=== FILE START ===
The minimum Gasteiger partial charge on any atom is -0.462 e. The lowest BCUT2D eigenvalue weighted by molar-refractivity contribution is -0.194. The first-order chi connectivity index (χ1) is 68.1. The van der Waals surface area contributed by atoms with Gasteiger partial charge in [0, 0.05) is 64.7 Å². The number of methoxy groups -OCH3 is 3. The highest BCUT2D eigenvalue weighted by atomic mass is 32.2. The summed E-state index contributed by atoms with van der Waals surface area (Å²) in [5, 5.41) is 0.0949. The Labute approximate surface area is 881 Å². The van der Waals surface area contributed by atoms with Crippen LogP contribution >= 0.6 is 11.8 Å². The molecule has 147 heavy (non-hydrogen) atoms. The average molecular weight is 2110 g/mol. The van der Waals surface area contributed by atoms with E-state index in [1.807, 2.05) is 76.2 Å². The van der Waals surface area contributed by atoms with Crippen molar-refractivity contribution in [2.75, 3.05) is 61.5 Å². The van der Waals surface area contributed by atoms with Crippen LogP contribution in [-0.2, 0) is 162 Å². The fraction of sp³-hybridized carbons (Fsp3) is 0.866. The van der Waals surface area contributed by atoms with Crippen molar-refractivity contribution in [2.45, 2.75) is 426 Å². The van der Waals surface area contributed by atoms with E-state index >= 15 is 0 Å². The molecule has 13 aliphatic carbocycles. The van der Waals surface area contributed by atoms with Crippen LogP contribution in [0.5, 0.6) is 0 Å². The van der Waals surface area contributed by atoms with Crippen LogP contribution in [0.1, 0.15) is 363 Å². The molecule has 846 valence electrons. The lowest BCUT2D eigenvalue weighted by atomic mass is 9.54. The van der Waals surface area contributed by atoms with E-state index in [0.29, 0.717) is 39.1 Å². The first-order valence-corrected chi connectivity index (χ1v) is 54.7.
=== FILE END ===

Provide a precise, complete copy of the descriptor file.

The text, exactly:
The minimum Gasteiger partial charge on any atom is -0.462 e. The lowest BCUT2D eigenvalue weighted by molar-refractivity contribution is -0.194. The first-order chi connectivity index (χ1) is 68.1. The van der Waals surface area contributed by atoms with Gasteiger partial charge in [0, 0.05) is 64.7 Å². The number of methoxy groups -OCH3 is 3. The highest BCUT2D eigenvalue weighted by atomic mass is 32.2. The summed E-state index contributed by atoms with van der Waals surface area (Å²) in [5, 5.41) is 0.0949. The Labute approximate surface area is 881 Å². The van der Waals surface area contributed by atoms with Crippen LogP contribution >= 0.6 is 11.8 Å². The molecule has 147 heavy (non-hydrogen) atoms. The average molecular weight is 2110 g/mol. The van der Waals surface area contributed by atoms with E-state index in [1.807, 2.05) is 76.2 Å². The van der Waals surface area contributed by atoms with Crippen molar-refractivity contribution in [2.75, 3.05) is 61.5 Å². The van der Waals surface area contributed by atoms with Crippen LogP contribution in [-0.2, 0) is 162 Å². The fraction of sp³-hybridized carbons (Fsp3) is 0.866. The van der Waals surface area contributed by atoms with Crippen molar-refractivity contribution in [2.45, 2.75) is 426 Å². The van der Waals surface area contributed by atoms with E-state index >= 15 is 0 Å². The molecule has 13 aliphatic carbocycles. The van der Waals surface area contributed by atoms with Crippen LogP contribution in [0.5, 0.6) is 0 Å². The van der Waals surface area contributed by atoms with Crippen LogP contribution in [0.1, 0.15) is 363 Å². The molecule has 846 valence electrons. The lowest BCUT2D eigenvalue weighted by atomic mass is 9.54. The van der Waals surface area contributed by atoms with E-state index in [0.29, 0.717) is 39.1 Å². The first-order valence-corrected chi connectivity index (χ1v) is 54.7.